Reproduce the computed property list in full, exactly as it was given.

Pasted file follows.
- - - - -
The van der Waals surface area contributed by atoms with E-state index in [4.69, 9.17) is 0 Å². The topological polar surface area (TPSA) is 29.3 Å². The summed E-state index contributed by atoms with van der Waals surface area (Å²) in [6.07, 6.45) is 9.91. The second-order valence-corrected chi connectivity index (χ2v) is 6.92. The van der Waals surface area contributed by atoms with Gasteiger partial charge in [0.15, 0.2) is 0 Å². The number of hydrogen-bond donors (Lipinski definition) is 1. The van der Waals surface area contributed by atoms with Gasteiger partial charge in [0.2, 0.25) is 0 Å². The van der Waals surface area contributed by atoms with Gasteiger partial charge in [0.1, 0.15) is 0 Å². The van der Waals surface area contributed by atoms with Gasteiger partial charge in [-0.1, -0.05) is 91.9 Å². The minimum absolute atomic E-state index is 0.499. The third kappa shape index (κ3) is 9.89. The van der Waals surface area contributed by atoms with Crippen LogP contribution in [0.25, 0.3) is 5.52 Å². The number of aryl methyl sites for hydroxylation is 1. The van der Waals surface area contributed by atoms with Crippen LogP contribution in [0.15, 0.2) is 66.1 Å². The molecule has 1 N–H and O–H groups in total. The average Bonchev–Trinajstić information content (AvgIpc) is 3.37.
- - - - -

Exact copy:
The van der Waals surface area contributed by atoms with E-state index in [4.69, 9.17) is 0 Å². The topological polar surface area (TPSA) is 29.3 Å². The summed E-state index contributed by atoms with van der Waals surface area (Å²) in [6.07, 6.45) is 9.91. The second-order valence-corrected chi connectivity index (χ2v) is 6.92. The van der Waals surface area contributed by atoms with Gasteiger partial charge in [0.15, 0.2) is 0 Å². The number of hydrogen-bond donors (Lipinski definition) is 1. The van der Waals surface area contributed by atoms with Gasteiger partial charge in [0.2, 0.25) is 0 Å². The van der Waals surface area contributed by atoms with Gasteiger partial charge in [0.1, 0.15) is 0 Å². The van der Waals surface area contributed by atoms with Gasteiger partial charge in [-0.1, -0.05) is 91.9 Å². The minimum absolute atomic E-state index is 0.499. The third kappa shape index (κ3) is 9.89. The van der Waals surface area contributed by atoms with Crippen LogP contribution in [0.25, 0.3) is 5.52 Å². The number of aryl methyl sites for hydroxylation is 1. The van der Waals surface area contributed by atoms with Crippen LogP contribution in [0.15, 0.2) is 66.1 Å². The molecule has 1 N–H and O–H groups in total. The average Bonchev–Trinajstić information content (AvgIpc) is 3.37.